Cryptocurrency is here to stay, and more and more not-for-profit (NFP) organizations are being faced with the decision on whether to accept these assets as gifts, and if they decide to, what to do next?
Although the Financial Accounting Standards Board (FASB) is still working on clarifying guidance for this unique asset, there are generally accepted accounting principles (GAAP) considerations to be followed today. As such, the first decision an organization must make when agreeing to receive cryptocurrency is to determine if they will sell or hold, and if they’ll handle this directly or through a third-party.
Selling and Holding Cryptocurrency
If an organization chooses to immediately sell the donated cryptocurrency, the receipt and sale of the asset should be valued at the price traded when sold.
However, if the organization chooses to hold the cryptocurrency, the asset should be accounted for as indefinite-lived intangible asset. As such, the cryptocurrency would be valued at the fair market value at date of gift receipt. Then, in subsequent months, the organization would monitor the value of the crypto asset and record an impairment loss to reduce the value, if and when, applicable.
Only impairment losses shall be recognized while the entity holds the asset. Due to the categorization as property (vs. currency, investment, or inventory), no unrealized gains shall be recorded, and only upon actual sale should a realized gain (or loss) be recognized.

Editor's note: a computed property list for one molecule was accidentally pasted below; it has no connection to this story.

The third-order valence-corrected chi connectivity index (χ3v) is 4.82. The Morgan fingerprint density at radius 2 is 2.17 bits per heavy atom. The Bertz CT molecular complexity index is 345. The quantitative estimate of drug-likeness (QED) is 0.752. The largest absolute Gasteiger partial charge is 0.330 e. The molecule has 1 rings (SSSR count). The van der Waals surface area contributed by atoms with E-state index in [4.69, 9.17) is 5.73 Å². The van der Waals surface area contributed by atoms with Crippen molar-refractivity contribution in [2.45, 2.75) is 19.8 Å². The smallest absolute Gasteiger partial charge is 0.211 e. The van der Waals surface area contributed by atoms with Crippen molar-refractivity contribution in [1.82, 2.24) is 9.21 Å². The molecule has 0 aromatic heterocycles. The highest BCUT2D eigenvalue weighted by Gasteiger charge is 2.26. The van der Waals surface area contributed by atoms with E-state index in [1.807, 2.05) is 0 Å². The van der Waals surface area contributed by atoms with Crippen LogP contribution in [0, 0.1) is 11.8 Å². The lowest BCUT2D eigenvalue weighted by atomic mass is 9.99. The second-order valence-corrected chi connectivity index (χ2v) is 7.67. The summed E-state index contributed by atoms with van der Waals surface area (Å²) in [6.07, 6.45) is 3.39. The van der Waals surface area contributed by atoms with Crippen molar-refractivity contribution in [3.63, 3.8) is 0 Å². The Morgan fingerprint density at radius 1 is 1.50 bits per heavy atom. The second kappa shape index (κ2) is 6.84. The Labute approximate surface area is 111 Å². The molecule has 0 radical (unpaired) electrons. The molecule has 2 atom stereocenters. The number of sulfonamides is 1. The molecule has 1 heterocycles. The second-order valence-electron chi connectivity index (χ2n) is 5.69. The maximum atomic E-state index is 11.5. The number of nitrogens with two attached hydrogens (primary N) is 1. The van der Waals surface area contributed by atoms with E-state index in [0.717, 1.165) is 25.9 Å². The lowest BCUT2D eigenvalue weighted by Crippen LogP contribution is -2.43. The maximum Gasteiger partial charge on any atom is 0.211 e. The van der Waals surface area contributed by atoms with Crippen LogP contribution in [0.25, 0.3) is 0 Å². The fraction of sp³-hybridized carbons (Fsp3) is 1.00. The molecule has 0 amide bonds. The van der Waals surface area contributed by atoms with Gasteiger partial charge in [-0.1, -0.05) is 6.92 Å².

Example 1: NFP receives cryptocurrency and sells three years later, no impairment loss
ABC Organization (ABC) receives a gift of cryptocurrency valued at $100,000 in 2022. ABC records the gift and adds the cryptocurrency to the balance sheet as a long-term digital asset. Each year, the cryptocurrency is reviewed for impairment, but since the value in the marketplace keeps going up, there is no impairment loss recorded. After 3 years, in 2025, the cryptocurrency is sold for $125,000 and ABC records a realized gain on sale of $25,000.
Example 2: NFP receives cryptocurrency and sells three years later, with impairment loss
XYZ Organization (XYZ) receives a gift of cryptocurrency valued at $100,000 in 2022. XYZ records the gift and adds the cryptocurrency to the balance sheet as a long-term digital asset. Each year, the cryptocurrency is reviewed for impairment and, in 2023, the observable market price drops for a sustained period of time resulting in a $20,000 impairment loss, which XYZ records to reduce the value of the cryptocurrency and records a loss on the statement of activities. In 2024, the observable market price goes back up by $30,000, however as this is an unrealized gain, XYZ cannot mark the cryptocurrency back up, the value remains at $80,000. After 3 years, in 2025, the cryptocurrency is sold for $120,000 and XYZ records a realized gain on sale of $40,000.
When deciding on whether to accept cryptocurrency, there are many factors to consider, such as the organization’s gift acceptance policy, how to safeguard as the cryptocurrency is processed into cash, and tax considerations. See this article for more information.
If you have any questions on accepting and accounting for cryptocurrency, please send us an email.
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